The Red Telephone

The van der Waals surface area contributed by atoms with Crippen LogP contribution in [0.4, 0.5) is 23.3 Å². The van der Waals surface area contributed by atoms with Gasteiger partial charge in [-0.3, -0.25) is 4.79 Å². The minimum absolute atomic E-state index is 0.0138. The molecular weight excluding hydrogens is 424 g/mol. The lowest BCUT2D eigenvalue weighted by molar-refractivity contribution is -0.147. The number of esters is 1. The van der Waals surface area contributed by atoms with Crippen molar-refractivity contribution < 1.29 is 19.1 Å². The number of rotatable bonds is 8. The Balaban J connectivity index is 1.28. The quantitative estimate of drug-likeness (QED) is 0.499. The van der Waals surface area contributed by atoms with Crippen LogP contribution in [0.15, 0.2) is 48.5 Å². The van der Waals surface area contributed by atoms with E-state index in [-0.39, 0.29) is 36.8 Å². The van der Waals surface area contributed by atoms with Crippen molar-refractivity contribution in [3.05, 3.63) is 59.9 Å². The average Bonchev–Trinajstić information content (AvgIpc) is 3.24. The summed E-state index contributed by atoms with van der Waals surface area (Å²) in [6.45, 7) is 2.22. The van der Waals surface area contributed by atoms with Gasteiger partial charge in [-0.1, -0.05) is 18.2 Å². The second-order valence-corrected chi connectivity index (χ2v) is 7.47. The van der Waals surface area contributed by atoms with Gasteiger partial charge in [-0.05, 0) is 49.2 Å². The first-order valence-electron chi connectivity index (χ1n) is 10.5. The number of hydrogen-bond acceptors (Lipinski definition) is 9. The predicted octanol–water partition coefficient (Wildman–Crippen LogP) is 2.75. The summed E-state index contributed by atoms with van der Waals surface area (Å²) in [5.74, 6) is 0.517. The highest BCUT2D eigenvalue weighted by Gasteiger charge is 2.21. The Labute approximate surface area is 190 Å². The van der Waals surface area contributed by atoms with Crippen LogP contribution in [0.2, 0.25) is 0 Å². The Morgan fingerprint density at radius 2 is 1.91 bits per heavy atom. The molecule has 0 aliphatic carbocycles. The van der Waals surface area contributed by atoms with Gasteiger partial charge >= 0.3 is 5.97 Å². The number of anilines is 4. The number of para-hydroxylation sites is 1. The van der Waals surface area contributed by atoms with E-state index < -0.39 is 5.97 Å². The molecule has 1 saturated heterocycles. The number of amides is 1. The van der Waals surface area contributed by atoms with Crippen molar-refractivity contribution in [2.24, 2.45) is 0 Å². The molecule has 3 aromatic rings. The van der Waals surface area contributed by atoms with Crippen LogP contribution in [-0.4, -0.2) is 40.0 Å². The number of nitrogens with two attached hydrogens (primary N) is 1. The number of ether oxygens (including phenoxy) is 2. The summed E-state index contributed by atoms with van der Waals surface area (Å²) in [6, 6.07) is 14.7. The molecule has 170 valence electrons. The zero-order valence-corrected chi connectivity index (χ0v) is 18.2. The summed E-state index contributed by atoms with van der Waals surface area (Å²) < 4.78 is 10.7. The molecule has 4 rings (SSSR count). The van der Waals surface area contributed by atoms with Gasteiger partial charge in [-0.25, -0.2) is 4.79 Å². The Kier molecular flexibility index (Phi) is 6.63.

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What a surprise -- this Boston quartet's self-titled Warner Bros. debut album from 1998 was so underwhelming, they got dropped and few noticed. Here's a case, like romance sometimes, where being dumped turns out to be the thing that makes you get your act together for a better next time; Aviation is like some other band, the good witch from the north, not the one crushed under the house. Left on their own, recording on a 12-track machine at home, the Red Telephone are suddenly living up to the lofty standard they set for themselves when they took their name from the Love song, off the immortal 1966 classic Forever Changes (of "Alone Again Or" renown). And rarely has a band done a better job of describing itself then when rising star/leader Mark Hutton says of his band's newer direction, "If you could somehow blend American pop bands like Wilco and Big Star with British dream rock bands like Radiohead, the Verve, My Bloody Valentine, and Ride, you'll have a better idea of what we're going for (than the terms psychedelic, atmospheric, or ethereal)." These too are formidable comparisons, but Aviation is as big, bold, proud, and nearly as involving as their models, with an especially big splash of Radiohead's less caustic side and a twinge of the more sweeping U2. The bass booms a hole in your ear while the guitars ply their dense thicket of cascading sound, the drums pile on, and Hutton's vocals take flight. Were this an LP, it would have made our Top 40; but even at just five songs, they can hold you spellbound, without the heavy-handed syrup of the OK Travis and the decent Embrace. (P.O. Box 132, Allston, MA 02134;

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